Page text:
EPISODE ONE – Tuesday, October 20: Crafting Mystery
ACCESS LINK: https://youtu.be/BUkUE762uAc
Everyone loves a good mystery, but not all mysteries are written the same, nor approached in the same way. The following authors help us understand their process and the nuances that make each of their works so unique:
A.J. Devlin grew up in Greater Vancouver before moving to Southern California for six years where he earned a B.F.A. in Screenwriting from Chapman University and a M.F.A. in Screenwriting from The American Film Institute. Cobra Clutch, the first entry in the “Hammerhead” Jed ex-pro wrestler turned PI mystery-comedy series, was nominated for a 2019 Lefty Award for Best Debut Mystery and won the 2019 Arthur Ellis Award for Best First Crime Novel. Book two in the series, Rolling Thunder, was published in May, 2020 by NeWest Press.
Sam Wiebe is the award-winning author of the Wakeland novels, one of the most authentic and acclaimed detective series in Canada, including Invisible Dead (“the definitive Vancouver crime novel”) and Cut You Down (“successfully brings Raymond Chandler into the 21st century”). Wiebe’s other books include Never Going Back, Last of the Independents, and the Vancouver Noir anthology, which he edited. Wiebe’s work has won the Crime Writers of Canada award and the Kobo Emerging Writers prize, and been shortlisted for the Edgar, Hammett, Shamus, and City of Vancouver book prizes. His original film/TV projects have been optioned, and his short stories have appeared in ThugLit, Spinetingler, and subTerrain, as well as anthologies by Houghton-Mifflin and Image Comics. Wiebe is a former VPL Writer in Residence.
Canadian author Iona Whishaw spent her infancy by Kootenay Lake in BC, eight years in Mexico, and her teens in the US. Now based in Vancouver, she worked as youth worker, social worker, teacher, and award-winning high school principal. She got her master’s in creative writing from the University of British Columbia, and has published short fiction, poetry, poetry in translation, and one children’s book. Her seventh Lane Winslow Mystery, A Match Made For Murder, was released in April. A passion for mysteries, history and her mother and grandfather’s WW2 intelligence work inform the spirit and storytelling of these engaging, character-driven period novels.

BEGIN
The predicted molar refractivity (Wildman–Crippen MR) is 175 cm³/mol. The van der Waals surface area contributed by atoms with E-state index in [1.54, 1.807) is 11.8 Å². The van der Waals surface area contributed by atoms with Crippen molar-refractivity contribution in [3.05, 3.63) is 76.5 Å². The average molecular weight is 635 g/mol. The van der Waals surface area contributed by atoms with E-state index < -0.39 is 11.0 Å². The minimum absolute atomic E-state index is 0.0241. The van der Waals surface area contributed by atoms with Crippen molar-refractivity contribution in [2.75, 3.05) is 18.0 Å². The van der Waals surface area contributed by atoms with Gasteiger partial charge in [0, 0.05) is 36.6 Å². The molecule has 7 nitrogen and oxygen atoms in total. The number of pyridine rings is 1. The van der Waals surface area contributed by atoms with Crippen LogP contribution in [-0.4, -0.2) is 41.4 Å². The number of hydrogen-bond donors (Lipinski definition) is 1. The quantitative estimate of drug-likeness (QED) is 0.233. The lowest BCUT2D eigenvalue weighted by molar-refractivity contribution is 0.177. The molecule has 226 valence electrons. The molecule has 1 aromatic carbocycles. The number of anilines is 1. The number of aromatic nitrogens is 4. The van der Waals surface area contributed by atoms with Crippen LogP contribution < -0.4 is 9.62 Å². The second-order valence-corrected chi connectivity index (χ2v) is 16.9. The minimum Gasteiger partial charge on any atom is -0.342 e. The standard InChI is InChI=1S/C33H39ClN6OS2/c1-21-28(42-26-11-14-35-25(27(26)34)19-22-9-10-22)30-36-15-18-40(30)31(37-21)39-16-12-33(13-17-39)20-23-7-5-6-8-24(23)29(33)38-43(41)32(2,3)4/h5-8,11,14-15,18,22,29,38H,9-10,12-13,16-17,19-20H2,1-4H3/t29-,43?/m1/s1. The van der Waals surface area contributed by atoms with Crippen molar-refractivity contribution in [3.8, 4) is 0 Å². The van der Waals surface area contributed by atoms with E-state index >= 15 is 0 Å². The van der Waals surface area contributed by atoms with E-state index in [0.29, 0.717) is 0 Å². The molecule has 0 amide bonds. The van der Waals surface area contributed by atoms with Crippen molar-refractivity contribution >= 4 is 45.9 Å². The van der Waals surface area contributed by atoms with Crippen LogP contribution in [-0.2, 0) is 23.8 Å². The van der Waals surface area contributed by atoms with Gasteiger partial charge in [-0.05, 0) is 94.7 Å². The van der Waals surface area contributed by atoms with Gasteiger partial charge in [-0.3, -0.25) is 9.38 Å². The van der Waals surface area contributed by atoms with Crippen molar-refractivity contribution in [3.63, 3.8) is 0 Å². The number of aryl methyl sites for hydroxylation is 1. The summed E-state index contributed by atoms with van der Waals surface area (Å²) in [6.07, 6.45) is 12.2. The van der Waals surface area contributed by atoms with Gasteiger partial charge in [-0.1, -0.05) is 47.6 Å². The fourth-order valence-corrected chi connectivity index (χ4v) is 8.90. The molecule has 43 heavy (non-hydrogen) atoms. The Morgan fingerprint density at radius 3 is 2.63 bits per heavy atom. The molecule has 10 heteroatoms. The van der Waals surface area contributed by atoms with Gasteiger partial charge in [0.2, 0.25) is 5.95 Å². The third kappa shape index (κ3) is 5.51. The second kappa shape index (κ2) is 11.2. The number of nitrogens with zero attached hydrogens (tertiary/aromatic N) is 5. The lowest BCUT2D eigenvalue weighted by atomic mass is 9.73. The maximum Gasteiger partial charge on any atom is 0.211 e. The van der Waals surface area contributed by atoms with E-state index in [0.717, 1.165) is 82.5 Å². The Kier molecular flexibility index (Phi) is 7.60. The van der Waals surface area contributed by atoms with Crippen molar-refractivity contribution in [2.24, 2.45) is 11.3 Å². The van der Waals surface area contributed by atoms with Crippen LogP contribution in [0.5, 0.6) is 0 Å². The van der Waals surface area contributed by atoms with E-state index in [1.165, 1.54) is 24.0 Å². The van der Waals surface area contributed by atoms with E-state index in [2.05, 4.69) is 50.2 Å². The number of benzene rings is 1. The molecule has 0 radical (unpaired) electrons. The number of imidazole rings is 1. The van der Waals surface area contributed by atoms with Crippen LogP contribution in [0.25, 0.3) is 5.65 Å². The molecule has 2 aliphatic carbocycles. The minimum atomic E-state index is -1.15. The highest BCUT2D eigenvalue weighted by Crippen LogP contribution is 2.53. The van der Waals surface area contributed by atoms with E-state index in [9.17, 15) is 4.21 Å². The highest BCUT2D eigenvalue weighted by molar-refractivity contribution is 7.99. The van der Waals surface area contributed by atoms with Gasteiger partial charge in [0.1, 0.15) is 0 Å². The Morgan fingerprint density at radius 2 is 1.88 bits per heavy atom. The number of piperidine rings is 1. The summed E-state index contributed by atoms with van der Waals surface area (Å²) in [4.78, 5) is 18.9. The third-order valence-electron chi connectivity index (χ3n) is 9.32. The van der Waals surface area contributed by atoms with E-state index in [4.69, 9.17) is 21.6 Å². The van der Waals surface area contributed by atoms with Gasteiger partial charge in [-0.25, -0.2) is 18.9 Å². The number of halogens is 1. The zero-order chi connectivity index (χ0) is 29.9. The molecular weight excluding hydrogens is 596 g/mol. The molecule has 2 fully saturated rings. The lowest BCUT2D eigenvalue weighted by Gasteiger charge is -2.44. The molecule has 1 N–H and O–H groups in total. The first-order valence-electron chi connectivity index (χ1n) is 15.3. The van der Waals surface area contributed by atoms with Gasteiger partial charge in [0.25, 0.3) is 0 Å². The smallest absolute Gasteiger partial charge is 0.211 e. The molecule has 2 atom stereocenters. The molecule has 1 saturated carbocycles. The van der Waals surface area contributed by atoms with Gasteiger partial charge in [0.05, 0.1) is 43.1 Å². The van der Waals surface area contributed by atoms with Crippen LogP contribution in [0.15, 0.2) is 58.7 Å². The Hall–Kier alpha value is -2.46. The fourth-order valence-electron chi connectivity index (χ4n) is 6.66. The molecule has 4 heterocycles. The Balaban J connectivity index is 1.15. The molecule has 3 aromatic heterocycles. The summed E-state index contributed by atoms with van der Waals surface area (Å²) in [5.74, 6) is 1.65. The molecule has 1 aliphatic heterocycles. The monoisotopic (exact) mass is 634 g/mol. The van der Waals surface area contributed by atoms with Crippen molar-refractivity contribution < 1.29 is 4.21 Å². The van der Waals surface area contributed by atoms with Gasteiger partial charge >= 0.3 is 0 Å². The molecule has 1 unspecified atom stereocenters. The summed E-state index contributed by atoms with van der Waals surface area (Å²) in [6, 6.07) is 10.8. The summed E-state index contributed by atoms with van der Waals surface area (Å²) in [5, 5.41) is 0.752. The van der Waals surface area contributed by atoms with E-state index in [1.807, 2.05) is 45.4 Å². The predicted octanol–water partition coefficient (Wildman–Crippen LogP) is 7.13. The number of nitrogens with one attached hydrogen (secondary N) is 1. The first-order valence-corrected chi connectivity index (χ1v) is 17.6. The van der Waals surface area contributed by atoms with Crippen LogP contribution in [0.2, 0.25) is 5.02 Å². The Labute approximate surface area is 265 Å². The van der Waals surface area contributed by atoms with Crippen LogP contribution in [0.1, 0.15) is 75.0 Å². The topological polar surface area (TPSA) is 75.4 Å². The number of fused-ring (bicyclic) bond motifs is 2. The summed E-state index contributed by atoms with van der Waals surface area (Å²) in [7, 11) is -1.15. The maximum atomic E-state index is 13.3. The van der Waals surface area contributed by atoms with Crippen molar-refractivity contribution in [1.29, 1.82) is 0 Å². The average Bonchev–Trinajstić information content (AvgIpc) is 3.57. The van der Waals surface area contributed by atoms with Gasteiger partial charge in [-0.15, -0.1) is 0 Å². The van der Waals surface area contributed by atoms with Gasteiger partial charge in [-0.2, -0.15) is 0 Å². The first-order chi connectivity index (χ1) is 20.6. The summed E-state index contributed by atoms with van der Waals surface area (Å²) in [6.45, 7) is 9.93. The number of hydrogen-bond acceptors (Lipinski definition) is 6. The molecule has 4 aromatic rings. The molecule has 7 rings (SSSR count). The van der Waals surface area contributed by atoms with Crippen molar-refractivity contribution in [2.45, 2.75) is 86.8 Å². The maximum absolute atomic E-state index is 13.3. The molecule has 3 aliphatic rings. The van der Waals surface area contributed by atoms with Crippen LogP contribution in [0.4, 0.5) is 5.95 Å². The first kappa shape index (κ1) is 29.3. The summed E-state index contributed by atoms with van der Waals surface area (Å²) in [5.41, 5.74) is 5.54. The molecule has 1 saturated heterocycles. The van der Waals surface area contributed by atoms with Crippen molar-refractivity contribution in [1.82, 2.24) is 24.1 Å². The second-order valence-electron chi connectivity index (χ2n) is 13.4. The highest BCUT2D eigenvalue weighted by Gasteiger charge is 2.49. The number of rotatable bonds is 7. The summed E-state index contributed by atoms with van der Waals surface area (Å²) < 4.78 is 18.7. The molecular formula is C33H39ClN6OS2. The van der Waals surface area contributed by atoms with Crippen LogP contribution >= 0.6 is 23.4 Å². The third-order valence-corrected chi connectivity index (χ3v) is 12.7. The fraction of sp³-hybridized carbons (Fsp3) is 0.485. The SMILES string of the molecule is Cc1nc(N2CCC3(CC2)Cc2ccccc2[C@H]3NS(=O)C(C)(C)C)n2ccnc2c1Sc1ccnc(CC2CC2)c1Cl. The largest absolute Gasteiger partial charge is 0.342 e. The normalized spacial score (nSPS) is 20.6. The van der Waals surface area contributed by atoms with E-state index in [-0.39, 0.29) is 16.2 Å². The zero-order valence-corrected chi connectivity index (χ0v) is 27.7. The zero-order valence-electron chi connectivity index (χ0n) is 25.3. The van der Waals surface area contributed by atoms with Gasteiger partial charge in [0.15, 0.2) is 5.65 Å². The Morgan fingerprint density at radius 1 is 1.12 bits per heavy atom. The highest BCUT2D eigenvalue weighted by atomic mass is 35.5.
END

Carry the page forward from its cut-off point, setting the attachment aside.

EPISODE TWO – Wednesday, October 21: Lived Experiences
They say that writers do their best when they write about what they know, or in this case, what they’ve lived. Bill Arnott shares thoughts about an amazing 8-year journey around the globe through his work Gone Viking: A Travel Saga, while three wonderful women, including New Westminster’s own Jen Arbo, discuss their contributions to the anthology BIG: Stories About Life in Plus-Sized Bodies.
Access link will appear HERE at 6pm, October 21.
Author, poet, songwriter Bill Arnott is the bestselling author of Dromomania and Gone Viking: A Travel Saga. Bill’s been a featured author, performer and host at hundreds of literary events across Canada and internationally. His articles, reviews and poetry are published in Canada, the US, UK, Europe and Asia. Bill is a national songwriting finalist, poetry award recipient, and finalist for Whistler Independent Book Awards 2019 with Gone Viking: A Travel Saga. When not trekking the globe with a small pack, weatherproof journal and horribly outdated camera phone, Bill can be found on Canada’s west coast, making friends and generally misbehaving.